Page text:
Monday, April 14, 2014

It’s a dirty job



Winter was tough on my garden.

Perennials have become non-perennials, and their demise left some divots in my flower beds.

No problem. I’ll just buy some dirt to level things out.

Dirt? There’s no such thing as dirt any more, at least not in garden centers.

They have topsoil, potting soil, garden soil, vegetable garden soil, garden soil for raised beds, and mushroom soil.

They recommend testing the soil, amending the soil, preparing the soil. Mixing in compost and manure to add nutrients. Mixing in perlite, vermiculite, and peat moss to aerate the soil and retain moisture.

If I did all that, I’d be taking much better care of my soil than I do myself.

What ever happened to just plain dirt?

It has to be around. I see it all the time. Under my fingernails. In the corners of my house. On the floor of my car -- and my garage. I hear the whine of dirt bikes on nearby trails. I’ve even made a dirt dessert out of crushed Oreo cookies.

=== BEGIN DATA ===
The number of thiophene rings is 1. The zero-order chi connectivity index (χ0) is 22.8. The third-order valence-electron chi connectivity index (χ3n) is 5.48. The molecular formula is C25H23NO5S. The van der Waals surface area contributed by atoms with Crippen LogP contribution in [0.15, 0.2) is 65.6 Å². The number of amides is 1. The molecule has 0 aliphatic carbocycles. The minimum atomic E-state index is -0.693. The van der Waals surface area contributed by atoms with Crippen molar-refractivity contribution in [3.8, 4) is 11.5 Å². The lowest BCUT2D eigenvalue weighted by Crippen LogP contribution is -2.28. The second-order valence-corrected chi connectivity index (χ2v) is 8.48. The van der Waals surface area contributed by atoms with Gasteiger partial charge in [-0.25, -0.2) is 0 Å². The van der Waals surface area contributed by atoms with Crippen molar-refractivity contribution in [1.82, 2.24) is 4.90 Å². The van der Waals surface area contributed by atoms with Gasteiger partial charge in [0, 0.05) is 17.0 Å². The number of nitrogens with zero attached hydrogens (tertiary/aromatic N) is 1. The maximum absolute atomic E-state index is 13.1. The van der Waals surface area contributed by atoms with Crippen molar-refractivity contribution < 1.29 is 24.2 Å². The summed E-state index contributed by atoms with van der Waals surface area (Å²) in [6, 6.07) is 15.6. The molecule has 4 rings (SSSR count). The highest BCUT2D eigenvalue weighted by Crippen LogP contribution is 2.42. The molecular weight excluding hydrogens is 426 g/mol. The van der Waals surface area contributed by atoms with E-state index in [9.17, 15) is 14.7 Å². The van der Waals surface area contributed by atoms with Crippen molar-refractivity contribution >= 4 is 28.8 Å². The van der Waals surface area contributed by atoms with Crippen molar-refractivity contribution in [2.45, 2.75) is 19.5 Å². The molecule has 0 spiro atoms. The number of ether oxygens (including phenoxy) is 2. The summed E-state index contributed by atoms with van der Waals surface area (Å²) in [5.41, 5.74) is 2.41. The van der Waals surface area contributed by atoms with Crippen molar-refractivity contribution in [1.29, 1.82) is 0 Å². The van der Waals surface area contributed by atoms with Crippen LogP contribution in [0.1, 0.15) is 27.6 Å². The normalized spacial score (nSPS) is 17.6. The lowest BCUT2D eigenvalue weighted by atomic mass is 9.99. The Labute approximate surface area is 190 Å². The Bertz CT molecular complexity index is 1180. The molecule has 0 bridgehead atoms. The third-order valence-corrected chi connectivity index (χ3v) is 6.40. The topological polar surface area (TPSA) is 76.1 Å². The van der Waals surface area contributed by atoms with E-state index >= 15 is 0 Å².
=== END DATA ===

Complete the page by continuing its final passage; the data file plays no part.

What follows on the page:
I guess dirt has gone all upscale. Bought into branding. Trying to differentiate itself in the market.

Good for dirt. Sorry, I mean SOIL®.

But back to my garden. I dug around, found some old dirt, spread it out, and now everything is ready for planting. I’m not even going to bother with nutrients or mulch or other fancy schmancy soil amendments.

There are so many colorful, interesting flowers at the farm market, I'll just buy replacements for those that don't thrive at my place.

Now that winter's finally over I can get outside and keep up with the garden. It's a dirty job, and that's half the fun.

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